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Don’t Sell Yourself Short: Price Your Art for What it’s Worth

By Dan in Misc > Art Opinion

sold-dotDo you know what your art is worth?

Do you guess, when it comes to naming a price for your art? Or do you just let the galleries decide? I hope the answer is “yes” to the first, and “no” to the second and third.

There are a lot of factors that I consider when pricing one of my paintings. Before anything else, I add up the money I’ve spent on materials; including paints, brushes, canvas, studio space, transportation costs, etc. This amount MUST be accounted for somewhere, because just like any business, the materials are an investment and detract from my total profit.

On average, the materials and expenses for one of my paintings are between $50 and $100. I add to that an hourly price for total amount of time I worked on the painting, whether in front of the easel or planning and sketching.

Since I prefer to do series of paintings, I’ll spend anywhere from 20 to 50 hours planning the entire series, and then divide that number by the total paintings in the series. All my hours together can add up to quite a few just for a single painting, and I DO get to set my own hourly wage, which is a great perk.

After expenses and “labor” are added together, I still have to look at how much my previous work has sold for; and it’s also not a bad idea to see what other painters are pricing their work at too.

While you’re thinking about it, why not consider how much you need to make to live on. Is painting a hobby, a part time job, or a full time job for you?

Figuring out an hourly wage and counting in costs can give you a good base to start from, but still, the choice is ultimately in your hands. Unfortunately I think too often artists under-price their work. Sometimes it’s because they’re inexperienced and figure their stuff can’t be worth as much as more established artists, or that they’re just unsure if it will sell, and hope that lowering the price will do the trick.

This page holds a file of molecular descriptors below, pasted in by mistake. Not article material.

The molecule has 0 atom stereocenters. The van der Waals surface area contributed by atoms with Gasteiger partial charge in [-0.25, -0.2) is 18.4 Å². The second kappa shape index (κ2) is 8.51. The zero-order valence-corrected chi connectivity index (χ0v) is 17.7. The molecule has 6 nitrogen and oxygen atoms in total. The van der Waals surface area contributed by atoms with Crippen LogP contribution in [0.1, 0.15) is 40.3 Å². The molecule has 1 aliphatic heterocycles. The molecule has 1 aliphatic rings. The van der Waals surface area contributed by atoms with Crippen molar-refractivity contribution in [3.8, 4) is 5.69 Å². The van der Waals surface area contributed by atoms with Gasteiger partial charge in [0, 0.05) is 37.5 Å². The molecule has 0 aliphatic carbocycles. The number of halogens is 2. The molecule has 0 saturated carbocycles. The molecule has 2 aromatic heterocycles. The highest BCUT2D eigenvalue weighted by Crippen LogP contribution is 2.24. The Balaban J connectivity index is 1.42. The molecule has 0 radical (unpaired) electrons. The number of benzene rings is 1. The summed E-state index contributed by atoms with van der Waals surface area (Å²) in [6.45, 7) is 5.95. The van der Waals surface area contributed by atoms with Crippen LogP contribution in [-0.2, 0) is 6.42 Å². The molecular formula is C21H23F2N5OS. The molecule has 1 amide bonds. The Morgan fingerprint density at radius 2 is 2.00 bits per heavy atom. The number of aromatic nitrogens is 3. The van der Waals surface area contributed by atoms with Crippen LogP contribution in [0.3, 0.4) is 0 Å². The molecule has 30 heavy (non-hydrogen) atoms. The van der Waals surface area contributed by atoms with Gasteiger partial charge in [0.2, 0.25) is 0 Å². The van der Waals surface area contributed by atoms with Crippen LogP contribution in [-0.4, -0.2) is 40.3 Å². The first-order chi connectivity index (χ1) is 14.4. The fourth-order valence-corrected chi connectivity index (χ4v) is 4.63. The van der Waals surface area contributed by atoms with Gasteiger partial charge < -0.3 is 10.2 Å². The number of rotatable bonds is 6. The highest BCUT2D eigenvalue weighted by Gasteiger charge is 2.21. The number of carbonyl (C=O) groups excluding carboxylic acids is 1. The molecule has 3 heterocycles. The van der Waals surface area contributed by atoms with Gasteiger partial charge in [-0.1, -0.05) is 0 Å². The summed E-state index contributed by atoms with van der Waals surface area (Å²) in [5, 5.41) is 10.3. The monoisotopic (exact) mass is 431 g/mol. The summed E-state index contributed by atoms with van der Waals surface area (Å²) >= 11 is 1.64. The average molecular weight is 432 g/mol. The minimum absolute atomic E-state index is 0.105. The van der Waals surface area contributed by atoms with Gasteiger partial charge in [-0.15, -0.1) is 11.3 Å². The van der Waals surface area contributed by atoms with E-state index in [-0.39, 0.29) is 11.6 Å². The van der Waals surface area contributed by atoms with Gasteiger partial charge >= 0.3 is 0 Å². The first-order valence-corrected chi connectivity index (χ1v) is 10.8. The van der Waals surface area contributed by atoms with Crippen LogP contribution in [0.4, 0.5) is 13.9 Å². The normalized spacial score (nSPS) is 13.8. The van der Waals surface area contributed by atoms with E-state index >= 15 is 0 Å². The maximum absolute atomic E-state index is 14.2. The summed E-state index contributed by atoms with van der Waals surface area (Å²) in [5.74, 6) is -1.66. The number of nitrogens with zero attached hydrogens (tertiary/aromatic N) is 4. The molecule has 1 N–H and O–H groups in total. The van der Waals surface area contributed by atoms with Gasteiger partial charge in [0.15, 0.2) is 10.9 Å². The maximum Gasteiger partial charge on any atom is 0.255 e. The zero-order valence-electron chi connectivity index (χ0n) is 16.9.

Other times, of course, they’re way to HIGH and need to take a good look at what the market is for similar art.

My opinion is that you should price it fairly, at what you think its value is. At least cover your costs, and get something for your time and skill. If the market doesn’t meet that price, then I’d just wait it out. That is, if you have another means of income.

Personally, I believe it’s better to not sell, and to know the value of your work, then to sell out too low, and cheapen your art.

The only time I would consider selling my art below the cost of materials and time is to have more work out there faster, all at once. The purpose of that, however, would be to cause increased publicity and demand for your art, so you could then raise your prices to match.

If you’d like more resources on pricing and selling art, you might try Artists & Graphic Designers Market 2007, or if your work is more illustrative, Graphic Artists Guild Handbook of Pricing and Ethical Guidelines.

Caroll Michels’ book, How to Survive and Prosper as an Artist, is also a good reference for artists and covers some pricing issues as well.

What type of artist are you? On Sunday I stated that there are three types of artists in the world, but in writing this article I came to the conclusion that there are actually five. You may not agree with me, and that’s completely fine; but I like to be able. . . read more

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